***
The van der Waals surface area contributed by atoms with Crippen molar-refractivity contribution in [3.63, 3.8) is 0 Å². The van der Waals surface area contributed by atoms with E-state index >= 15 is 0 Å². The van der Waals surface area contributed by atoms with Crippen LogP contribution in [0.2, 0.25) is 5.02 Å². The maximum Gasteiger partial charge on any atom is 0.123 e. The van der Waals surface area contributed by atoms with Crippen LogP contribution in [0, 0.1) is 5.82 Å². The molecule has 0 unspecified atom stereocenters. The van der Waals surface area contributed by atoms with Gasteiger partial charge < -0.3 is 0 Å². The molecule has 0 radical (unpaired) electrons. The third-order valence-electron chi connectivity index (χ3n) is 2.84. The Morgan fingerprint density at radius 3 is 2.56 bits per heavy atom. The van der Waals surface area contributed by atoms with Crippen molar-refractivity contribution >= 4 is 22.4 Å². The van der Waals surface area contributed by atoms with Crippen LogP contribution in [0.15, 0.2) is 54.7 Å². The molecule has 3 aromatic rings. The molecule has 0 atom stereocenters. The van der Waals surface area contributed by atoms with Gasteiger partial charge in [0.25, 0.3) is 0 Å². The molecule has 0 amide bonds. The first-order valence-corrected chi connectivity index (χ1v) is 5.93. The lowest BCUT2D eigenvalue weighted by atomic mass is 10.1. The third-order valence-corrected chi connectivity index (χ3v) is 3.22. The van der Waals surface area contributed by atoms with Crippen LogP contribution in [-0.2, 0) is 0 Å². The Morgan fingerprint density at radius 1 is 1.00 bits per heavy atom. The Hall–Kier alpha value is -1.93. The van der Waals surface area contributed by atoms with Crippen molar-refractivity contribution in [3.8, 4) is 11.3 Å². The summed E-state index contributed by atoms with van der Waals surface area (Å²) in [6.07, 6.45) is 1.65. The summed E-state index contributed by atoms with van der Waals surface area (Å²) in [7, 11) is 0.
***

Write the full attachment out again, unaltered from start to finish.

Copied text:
The van der Waals surface area contributed by atoms with Crippen molar-refractivity contribution in [3.63, 3.8) is 0 Å². The van der Waals surface area contributed by atoms with E-state index >= 15 is 0 Å². The van der Waals surface area contributed by atoms with Crippen LogP contribution in [0.2, 0.25) is 5.02 Å². The maximum Gasteiger partial charge on any atom is 0.123 e. The van der Waals surface area contributed by atoms with Crippen LogP contribution in [0, 0.1) is 5.82 Å². The molecule has 0 unspecified atom stereocenters. The van der Waals surface area contributed by atoms with Gasteiger partial charge < -0.3 is 0 Å². The molecule has 0 radical (unpaired) electrons. The third-order valence-electron chi connectivity index (χ3n) is 2.84. The Morgan fingerprint density at radius 3 is 2.56 bits per heavy atom. The van der Waals surface area contributed by atoms with Crippen molar-refractivity contribution >= 4 is 22.4 Å². The van der Waals surface area contributed by atoms with Crippen LogP contribution in [0.15, 0.2) is 54.7 Å². The molecule has 3 aromatic rings. The molecule has 0 atom stereocenters. The van der Waals surface area contributed by atoms with Gasteiger partial charge in [0.25, 0.3) is 0 Å². The molecule has 0 amide bonds. The first-order valence-corrected chi connectivity index (χ1v) is 5.93. The lowest BCUT2D eigenvalue weighted by atomic mass is 10.1. The third-order valence-corrected chi connectivity index (χ3v) is 3.22. The van der Waals surface area contributed by atoms with Crippen LogP contribution in [-0.2, 0) is 0 Å². The Morgan fingerprint density at radius 1 is 1.00 bits per heavy atom. The Hall–Kier alpha value is -1.93. The van der Waals surface area contributed by atoms with Crippen molar-refractivity contribution in [3.8, 4) is 11.3 Å². The summed E-state index contributed by atoms with van der Waals surface area (Å²) in [6.07, 6.45) is 1.65. The summed E-state index contributed by atoms with van der Waals surface area (Å²) in [7, 11) is 0.